Rock the Casbah! How a Smalltown Girl Became an American Expat in Egypt at Almost Fifty!

I met a friend at the bazaar in Casablanca, in 1996!

When I was 25 years old and finally graduating from college, my dad took me on a tour of Spain, Portugal and Morocco as a gift. Those were the kinds of gifts I usually got…no cars or laptops for me, and no regrets either. (Thanks Dad!) Still, I was young, so I didn’t even know what I didn’t know about what I was seeing at those places. I’ve always wanted a do-over of that trip, especially once I went on to become a history teacher of all things.

I am finally getting my chance.

At the Alhambra, with the scenic Andalusia region in the south of Spain behind me, 1996

The Alhambra was a stop on our tour and I had my picture made there with all kinds of breathtaking backdrops. I remember that we were in Southern Spain, and yet we were constantly lectured on occupants the tour guide called sultans, and other people who lived there called Moors…people who sounded to me like they were from the Middle East.

Then our tour group made the jump across the Strait of Gibraltar and into Morocco. I kept thinking, now I’m in… Africa!? because these people didn’t look like they were supposed to, either. Please remember, I was 25 and dumb.

Once we got out into the middle of nowhere, outside the kitschy cities, I started seeing the beauty of the countryside and meeting the wonderful people who actually lived there. Their black hair, the dark eyes, the bronzed skin. They were so beautiful. I was in awe, in love even. I clearly remember thinking to myself, “I want to travel around the world for the Rest. Of. My. Life.”

Then ‘life’ happened.

I got back home, found a job, met a blonde-haired, blue eyed surfer boy and fell madly in love. Two years after that we had a blonde-haired, green-eyed surfer baby and a mortgage and I figured I’d lost my chance to ever see the world.

Then life really happened.

A decade of marriage, bills, babies, problems and milestones came. Then divorces, illnesses, graduations, birthdays, anniversaries and crushing deaths followed. The usual stuff, the regular stuff, the predictable stuff almost everyone gets to experience sooner or later came in due time to me, too. I lived through the things that happen to every one single of us, almost automatically, if we just walk the path that unfurls in front of us.

Getting a henna tattoo in the bazaar in Morocco, 1996

Then, my unfurled path took a hasty exit ramp a few years back. Since then, my milestones have turned out to be a little different from most and sometimes came in a peculiar order. I won’t ever have a silver wedding anniversary and there will be no big retirement party for me when I leave my job this year. I am actually retiring at just 46, but I am certainly not finished working. It’s such a weird and confusing state of mind to be in. So much is changing. My life as I know it is over… but I am getting to finally live out the dreams I once had for myself.

In the middle of August, I am moving to Egypt. I am going back to North Africa once again to finally figure out all that confusing history I didn’t understand from decades ago. I will spend my holidays in Europe and my Easters in Israel. It’s my unfinished business, you could say.

It’s something I never stopped wanting.

I have accepted a job teaching high school in New Cairo City, on the outskirts of ancient Cairo. New Cairo is modern, full of new construction, it has a big mall, an IKEA and a Cinnabon. You need not worry about me there, it is chock full of Americans, Australians and Brits and I will live smack dab in the middle of a community of expatriates, or expats for short. My new school is called The Modern English School and it is a highly esteemed private school. It has an American/British curriculum and I will be teaching history, of course! The teachers I will work with are also expats. The Administration has made me feel special and valued, and they have backed up their praises of my work with very impressive salary and benefits packages (all tax-free). I will be back on the glorious Block Schedule again, the schedule I taught under at the pinnacle of my teaching career, back when I was at my most creative, when I was a new teacher and I actually remember saying I was so happy at my job that I would work for free if I could.  My school calendar is identical to the American school calendar so I will be home for Christmas as well as all summer. Hopefully, if I get my way, Ben and my family will be spending Fall Break with me in the Old World.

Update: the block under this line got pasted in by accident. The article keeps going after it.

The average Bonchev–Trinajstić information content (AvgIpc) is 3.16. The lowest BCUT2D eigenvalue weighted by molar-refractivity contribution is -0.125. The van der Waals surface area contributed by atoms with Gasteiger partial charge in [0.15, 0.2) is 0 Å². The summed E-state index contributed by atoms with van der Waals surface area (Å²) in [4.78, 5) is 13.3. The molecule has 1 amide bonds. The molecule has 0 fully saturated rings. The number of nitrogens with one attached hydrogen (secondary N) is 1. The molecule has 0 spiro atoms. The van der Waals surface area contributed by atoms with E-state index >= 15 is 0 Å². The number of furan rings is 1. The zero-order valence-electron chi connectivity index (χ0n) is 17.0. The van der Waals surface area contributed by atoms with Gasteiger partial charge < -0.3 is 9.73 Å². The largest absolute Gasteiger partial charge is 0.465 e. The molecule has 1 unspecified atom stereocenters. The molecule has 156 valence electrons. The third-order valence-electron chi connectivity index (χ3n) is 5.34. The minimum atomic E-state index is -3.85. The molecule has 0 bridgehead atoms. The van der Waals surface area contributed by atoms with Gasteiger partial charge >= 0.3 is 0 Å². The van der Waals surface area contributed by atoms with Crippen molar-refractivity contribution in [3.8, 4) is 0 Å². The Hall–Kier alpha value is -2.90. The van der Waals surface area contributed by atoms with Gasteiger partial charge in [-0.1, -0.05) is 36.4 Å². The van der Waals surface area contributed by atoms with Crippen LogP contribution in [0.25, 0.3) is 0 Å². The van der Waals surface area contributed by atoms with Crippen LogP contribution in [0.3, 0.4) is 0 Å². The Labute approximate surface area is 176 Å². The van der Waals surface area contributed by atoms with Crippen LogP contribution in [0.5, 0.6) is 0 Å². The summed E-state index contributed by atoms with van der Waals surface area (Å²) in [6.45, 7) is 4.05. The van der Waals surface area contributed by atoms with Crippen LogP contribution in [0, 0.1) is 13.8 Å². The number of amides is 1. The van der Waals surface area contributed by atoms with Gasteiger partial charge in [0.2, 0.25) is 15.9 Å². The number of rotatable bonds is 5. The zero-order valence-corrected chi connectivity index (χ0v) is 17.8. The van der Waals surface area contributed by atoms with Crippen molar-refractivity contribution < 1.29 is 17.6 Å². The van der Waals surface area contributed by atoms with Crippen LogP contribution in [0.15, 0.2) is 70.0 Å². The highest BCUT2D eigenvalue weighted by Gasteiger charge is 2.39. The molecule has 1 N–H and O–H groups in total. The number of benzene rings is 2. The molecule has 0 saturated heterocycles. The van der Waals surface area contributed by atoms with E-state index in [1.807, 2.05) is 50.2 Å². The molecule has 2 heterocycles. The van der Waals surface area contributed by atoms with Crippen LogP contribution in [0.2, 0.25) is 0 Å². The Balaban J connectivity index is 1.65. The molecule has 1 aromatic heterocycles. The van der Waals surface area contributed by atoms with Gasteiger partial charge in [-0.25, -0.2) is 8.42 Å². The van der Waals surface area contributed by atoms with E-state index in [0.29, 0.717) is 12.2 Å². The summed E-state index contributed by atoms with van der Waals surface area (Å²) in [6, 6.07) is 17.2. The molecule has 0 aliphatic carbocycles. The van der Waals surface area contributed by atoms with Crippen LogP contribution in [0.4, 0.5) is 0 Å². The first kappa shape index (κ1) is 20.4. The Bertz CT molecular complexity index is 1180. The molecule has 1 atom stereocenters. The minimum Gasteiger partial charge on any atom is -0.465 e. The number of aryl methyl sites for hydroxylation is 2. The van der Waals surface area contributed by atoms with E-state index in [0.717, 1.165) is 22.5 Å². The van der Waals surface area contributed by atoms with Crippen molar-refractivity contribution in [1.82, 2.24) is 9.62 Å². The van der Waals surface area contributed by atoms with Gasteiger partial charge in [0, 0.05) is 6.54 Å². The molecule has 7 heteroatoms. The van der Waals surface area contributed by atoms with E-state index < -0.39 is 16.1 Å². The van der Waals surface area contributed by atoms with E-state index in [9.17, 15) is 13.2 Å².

If I love it in Egypt, I can choose to stay, but if my travel itch isn’t scratched by that time, I can pursue a new opportunity in a different city at dozens of similar schools all over the world. There’s a whole world out there full of teach-abroad jobs.

For me, it’s a whole new life, a whole new future.

Destination 2018: Cairo!

My future students will be mostly Egyptian, they are from very nice families, and they plan to attend college abroad, many in the United States. Perhaps this explains why their parents want them exposed to American teachers (and British teachers, and others perhaps) and our cultures. I will wear my own clothes (and my shoes!), I will speak English and I will try my hardest to be a much-needed ambassador of goodwill to people in that part of the world who are intrigued by or maybe even skeptical of post 9/11 Americans in the Age of Trump. Most of all, I plan to represent my country with pride and faithfulness, and my hope is that the people who meet me will come to think highly of Floridian-Americans, and of Southern Christians as well. I take this part of my traveling very seriously.

New Cairo is not to be confused with Ancient Cairo.

Ancient Cairo, twenty minutes away, will fill my Instagram. Prepare for the spam. The Holy Land. The places I’ve only heard about in the Bible. Bazaars and mosques, coptic churches and museums. My God, the museums! Alexandria and Jerusalem are just hours away, Greece and Italy just a hop across the pond. Field trips could take me to Islamic Cairo and the ancient mosques and caravanserais along the Silk Road. The stuff seen only in textbooks for a small-town girl from Milton, Florida.